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Chef's Hat: The year of Thanksgivukkah

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This year, for the first time in more than 100 years, Thanksgiving and the Jewish holiday of Hanukkah fall on the same day.

For those unfamiliar with Hanukkah, it is a celebration of an historical event when the Jewish people won their land back in a battle. After their victory they wanted to rededicate their temple but only had enough oil to burn for one day. Somehow, miraculously, that small amount of oil lasted for eight days.

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Today, this “Holiday of Lights” is an eight-day celebration of fun, family time, prayers and good food. One custom of Hanukkah is to eat foods fried in oil. How can you go wrong eating fried foods? Traditional Hanukkah dishes include roast chicken, beef brisket, potato latkes (potato pancakes) and fried doughnuts. Those are just a few dishes that usually show up on a Hanukkah table.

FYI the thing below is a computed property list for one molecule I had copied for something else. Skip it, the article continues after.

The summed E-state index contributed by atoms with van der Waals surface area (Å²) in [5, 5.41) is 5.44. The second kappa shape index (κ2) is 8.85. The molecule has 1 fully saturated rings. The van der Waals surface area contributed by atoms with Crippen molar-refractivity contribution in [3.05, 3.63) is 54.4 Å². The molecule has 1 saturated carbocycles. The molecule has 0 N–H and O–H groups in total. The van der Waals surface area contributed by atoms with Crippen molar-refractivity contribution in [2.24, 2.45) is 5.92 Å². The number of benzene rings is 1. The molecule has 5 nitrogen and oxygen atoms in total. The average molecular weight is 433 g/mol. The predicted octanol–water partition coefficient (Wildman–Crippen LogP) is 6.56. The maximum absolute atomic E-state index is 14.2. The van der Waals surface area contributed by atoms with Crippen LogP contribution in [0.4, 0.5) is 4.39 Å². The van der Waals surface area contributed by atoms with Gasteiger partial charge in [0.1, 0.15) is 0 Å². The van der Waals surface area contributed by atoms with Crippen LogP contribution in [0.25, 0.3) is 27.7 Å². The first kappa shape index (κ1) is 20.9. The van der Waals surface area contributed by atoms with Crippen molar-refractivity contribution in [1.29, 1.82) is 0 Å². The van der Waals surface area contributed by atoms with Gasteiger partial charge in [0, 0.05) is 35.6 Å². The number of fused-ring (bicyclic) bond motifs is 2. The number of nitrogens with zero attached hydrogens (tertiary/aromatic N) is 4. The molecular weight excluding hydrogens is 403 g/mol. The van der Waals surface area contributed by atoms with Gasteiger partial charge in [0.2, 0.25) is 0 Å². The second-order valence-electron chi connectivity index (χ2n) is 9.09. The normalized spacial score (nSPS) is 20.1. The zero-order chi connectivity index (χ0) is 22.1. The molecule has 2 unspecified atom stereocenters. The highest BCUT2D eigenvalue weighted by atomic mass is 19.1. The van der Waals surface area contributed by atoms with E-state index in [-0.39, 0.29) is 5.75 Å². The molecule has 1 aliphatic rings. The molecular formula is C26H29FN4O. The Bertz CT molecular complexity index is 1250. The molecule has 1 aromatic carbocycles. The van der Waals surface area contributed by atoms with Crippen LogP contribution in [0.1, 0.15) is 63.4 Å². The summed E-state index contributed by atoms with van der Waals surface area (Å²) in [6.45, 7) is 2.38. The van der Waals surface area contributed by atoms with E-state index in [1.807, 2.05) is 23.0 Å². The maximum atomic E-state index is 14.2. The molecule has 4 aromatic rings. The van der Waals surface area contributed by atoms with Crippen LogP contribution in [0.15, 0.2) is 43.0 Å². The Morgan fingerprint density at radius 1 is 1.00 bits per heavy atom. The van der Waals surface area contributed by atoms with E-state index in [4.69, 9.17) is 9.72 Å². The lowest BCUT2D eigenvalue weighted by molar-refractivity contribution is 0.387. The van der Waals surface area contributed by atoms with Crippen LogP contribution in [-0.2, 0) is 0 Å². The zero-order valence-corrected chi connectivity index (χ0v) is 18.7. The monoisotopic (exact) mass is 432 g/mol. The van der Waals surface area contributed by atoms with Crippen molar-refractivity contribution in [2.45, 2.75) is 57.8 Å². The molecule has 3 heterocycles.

Hanukkah is a holiday of renewed dedication, faith and hope. Thanksgiving, of course, is the day we stop to give thanks. Both are days to take a break from our 24/7 lives, and spend time with our family and friends around a table full of festive dishes.

The brisket and potato latke recipes are somewhat long and time consuming. But for special holidays, why not spend a little more time in the kitchen and impress your friends and family with your great cooking skills?

For the day, or at least for a few hours, shut off the TV, the cell phones, the computer and the video games and enjoy time and conversations with people who are in the same room.

Happy Thanksgivukkah and happy eating!

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